Hardness is the soap-consuming power of water. Water that is hard contains high concentrations of minerals, some of which are essential for good health. The Utility softens the water for aesthetic purposes in order to give our customers the best quality water possible.
Does the City test our water and are there standards for taste, odor, and water appearance?
Yes, the City tests the water extensively according to FDEP, and EPA guidelines, for primary standards that are set to protect human health and for secondary standards or aesthetic considerations such as taste, odor and appearance.
Where does our drinking water come from?
Raw water that is processed at the Water Treatment Plant (WTP) comes primarily from a shallow aquifer (approximately 100’ to 130’ in depth) well field. Raw water is also supplied to the WTP by Floridan aquifer wells. For additional information, visit Our Water Sources web page.
What is Reverse Osmosis?
Reverse Osmosis is a form of water treatment where water is pumped through a membrane system that consists of very fine filter screens that remove impurities from the water. Examples of such impurities include minerals, chlorides, organics, etc.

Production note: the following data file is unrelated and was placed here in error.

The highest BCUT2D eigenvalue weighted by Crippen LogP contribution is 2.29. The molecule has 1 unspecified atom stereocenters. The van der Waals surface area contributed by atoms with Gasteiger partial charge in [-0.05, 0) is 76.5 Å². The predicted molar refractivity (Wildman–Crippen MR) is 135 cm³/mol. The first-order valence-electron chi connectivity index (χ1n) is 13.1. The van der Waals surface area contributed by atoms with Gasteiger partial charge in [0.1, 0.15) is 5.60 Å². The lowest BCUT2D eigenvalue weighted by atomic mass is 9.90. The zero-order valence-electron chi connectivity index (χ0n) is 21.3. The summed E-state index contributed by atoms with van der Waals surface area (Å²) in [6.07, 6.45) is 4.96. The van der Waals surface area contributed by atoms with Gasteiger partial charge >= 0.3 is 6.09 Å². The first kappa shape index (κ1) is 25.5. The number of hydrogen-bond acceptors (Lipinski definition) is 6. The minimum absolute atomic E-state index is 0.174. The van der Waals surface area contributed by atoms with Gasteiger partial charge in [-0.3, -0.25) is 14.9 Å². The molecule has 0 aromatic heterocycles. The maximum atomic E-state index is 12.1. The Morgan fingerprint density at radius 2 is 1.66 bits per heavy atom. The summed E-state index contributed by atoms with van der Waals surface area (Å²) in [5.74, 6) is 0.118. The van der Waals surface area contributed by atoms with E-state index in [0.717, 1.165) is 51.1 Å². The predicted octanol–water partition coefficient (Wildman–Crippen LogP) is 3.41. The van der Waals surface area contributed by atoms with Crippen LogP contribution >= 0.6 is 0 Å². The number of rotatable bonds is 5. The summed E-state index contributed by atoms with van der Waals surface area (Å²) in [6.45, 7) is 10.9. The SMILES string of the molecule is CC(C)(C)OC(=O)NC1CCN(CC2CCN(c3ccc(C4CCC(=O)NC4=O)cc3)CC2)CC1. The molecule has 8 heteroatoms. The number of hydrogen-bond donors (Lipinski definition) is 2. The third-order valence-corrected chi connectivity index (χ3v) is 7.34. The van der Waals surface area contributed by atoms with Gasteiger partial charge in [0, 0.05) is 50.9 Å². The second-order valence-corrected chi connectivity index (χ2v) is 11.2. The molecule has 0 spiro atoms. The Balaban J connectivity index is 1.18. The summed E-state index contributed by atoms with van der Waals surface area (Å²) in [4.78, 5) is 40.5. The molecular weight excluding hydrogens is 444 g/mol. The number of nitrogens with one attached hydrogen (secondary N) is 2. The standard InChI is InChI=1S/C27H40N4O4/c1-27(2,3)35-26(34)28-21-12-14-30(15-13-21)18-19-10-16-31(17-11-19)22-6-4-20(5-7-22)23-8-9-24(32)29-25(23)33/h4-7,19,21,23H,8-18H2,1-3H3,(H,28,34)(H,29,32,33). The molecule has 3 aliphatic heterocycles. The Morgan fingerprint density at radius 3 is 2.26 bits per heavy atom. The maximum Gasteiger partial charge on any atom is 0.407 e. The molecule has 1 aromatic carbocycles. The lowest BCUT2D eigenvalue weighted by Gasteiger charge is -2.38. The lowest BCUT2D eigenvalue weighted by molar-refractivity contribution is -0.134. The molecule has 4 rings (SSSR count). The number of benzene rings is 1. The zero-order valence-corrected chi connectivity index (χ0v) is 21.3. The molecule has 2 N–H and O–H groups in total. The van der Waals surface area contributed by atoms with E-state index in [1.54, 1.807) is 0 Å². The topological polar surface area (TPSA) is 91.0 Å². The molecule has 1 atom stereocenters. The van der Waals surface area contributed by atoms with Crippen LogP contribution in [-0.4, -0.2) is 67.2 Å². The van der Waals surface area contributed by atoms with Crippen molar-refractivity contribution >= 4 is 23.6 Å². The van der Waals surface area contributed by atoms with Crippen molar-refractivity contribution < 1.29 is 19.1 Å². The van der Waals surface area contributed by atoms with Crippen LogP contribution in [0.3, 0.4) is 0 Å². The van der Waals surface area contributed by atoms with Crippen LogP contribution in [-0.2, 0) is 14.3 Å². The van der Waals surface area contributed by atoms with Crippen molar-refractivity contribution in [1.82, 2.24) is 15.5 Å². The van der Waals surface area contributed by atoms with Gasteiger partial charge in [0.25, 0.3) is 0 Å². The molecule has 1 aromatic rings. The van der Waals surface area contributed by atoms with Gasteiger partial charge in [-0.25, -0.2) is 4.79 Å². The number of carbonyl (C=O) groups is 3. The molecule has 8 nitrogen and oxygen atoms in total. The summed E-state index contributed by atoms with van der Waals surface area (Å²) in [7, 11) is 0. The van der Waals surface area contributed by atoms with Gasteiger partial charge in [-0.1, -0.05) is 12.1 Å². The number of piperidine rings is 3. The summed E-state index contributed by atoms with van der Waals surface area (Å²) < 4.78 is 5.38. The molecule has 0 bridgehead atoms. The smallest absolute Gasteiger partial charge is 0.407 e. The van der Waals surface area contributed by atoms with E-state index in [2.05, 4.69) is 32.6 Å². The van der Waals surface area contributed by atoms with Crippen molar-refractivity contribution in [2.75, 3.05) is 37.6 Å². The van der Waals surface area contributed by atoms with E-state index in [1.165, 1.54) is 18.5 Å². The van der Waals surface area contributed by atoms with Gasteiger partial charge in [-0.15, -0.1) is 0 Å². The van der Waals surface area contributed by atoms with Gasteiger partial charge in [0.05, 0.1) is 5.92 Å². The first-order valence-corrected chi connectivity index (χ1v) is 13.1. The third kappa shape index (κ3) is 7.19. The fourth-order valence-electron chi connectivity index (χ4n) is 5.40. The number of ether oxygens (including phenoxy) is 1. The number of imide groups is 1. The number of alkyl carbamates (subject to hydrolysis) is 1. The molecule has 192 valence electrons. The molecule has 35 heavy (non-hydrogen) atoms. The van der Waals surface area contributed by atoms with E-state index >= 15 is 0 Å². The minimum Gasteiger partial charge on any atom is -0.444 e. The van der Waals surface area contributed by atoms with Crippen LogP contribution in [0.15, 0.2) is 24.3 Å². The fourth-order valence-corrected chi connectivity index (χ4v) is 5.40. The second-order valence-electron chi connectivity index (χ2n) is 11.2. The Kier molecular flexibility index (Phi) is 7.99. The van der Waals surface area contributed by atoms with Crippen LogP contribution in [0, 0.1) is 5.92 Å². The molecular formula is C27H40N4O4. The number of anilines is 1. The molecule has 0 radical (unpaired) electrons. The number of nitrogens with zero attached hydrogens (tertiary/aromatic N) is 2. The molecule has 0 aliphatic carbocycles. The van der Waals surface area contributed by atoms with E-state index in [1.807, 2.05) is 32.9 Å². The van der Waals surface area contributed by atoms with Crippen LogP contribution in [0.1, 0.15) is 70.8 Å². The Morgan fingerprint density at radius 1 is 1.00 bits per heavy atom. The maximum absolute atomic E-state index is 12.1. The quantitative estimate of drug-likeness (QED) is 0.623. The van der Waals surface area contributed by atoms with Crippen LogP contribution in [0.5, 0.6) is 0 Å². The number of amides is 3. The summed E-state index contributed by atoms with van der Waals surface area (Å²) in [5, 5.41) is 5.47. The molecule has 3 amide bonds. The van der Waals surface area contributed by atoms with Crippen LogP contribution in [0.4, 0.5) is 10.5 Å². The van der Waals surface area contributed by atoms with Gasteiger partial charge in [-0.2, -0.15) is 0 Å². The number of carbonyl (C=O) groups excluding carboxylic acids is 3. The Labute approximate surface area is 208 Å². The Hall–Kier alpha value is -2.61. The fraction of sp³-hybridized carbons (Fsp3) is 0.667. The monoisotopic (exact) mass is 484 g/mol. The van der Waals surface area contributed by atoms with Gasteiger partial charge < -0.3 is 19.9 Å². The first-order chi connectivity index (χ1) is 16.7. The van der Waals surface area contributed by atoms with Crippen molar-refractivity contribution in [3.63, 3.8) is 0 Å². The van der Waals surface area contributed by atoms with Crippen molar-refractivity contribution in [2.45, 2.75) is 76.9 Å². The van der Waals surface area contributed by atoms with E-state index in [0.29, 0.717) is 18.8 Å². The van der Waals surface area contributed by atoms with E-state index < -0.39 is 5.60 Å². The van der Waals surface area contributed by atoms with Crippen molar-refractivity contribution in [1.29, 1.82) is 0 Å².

When should I water my lawn?
The SJRWMD imposes year round water restrictions, and it is recommended that lawn watering not take place between the hours of 10:00 a.m. and 4 p.m. For additional information, visit our Irrigation web page.
Can I use the City’s tap water in my aquarium?
The WTP uses chlorine and ammonia to disinfect the water. The disinfection is important so that humans do not get waterborne diseases. Ammonia is used to prevent the formation of carcinogens. Chlorine and Ammonia can be lethal to fish, so it is important to adequately de-chlorinate and remove the ammonia from water before it is added to an aquarium. Visit your local tropical fish/aquarium retailer to purchase the appropriate water treatment items to protect your aquatic pets.
What is the Safe Water Act?
In the early 1900’s water professionals worked closely with researchers and health officials, in monitoring and regulating water systems, in order to develop standards to protect public health. In 1974, the federal government created uniform national requirements for public water supplies by passing the original Safe Drinking Water Act (SDWA). The SDWA mandated the EPA to establish standards and requirements to protect consumers from harmful contaminants in drinking water. The Safe Drinking Water Act was updated, in 1986, with additional regulations aimed at improving water quality. With its reauthorization in 1996, the Safe Drinking Water Act strikes a balance among federal, state, local, urban, large and small water system requirements that improve the protection of public health.